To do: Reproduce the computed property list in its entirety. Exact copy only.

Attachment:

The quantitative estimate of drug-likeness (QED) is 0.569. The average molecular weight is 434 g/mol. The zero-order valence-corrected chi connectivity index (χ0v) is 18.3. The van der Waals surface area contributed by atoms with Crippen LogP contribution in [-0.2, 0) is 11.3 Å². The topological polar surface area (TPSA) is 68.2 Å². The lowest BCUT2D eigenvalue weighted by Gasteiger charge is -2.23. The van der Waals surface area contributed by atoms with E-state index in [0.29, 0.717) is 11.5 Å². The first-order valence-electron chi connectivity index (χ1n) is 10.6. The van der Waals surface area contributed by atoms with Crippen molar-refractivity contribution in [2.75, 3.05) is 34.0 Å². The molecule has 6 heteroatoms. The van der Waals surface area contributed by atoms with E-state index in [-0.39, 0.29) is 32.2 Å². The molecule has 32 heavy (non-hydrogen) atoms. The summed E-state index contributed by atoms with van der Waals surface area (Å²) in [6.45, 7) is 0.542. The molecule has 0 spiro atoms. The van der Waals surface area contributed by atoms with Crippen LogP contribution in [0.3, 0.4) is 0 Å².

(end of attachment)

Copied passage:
The quantitative estimate of drug-likeness (QED) is 0.569. The average molecular weight is 434 g/mol. The zero-order valence-corrected chi connectivity index (χ0v) is 18.3. The van der Waals surface area contributed by atoms with Crippen LogP contribution in [-0.2, 0) is 11.3 Å². The topological polar surface area (TPSA) is 68.2 Å². The lowest BCUT2D eigenvalue weighted by Gasteiger charge is -2.23. The van der Waals surface area contributed by atoms with E-state index in [0.29, 0.717) is 11.5 Å². The first-order valence-electron chi connectivity index (χ1n) is 10.6. The van der Waals surface area contributed by atoms with Crippen molar-refractivity contribution in [2.75, 3.05) is 34.0 Å². The molecule has 6 heteroatoms. The van der Waals surface area contributed by atoms with E-state index in [-0.39, 0.29) is 32.2 Å². The molecule has 32 heavy (non-hydrogen) atoms. The summed E-state index contributed by atoms with van der Waals surface area (Å²) in [6.45, 7) is 0.542. The molecule has 0 spiro atoms. The van der Waals surface area contributed by atoms with Crippen LogP contribution in [0.3, 0.4) is 0 Å².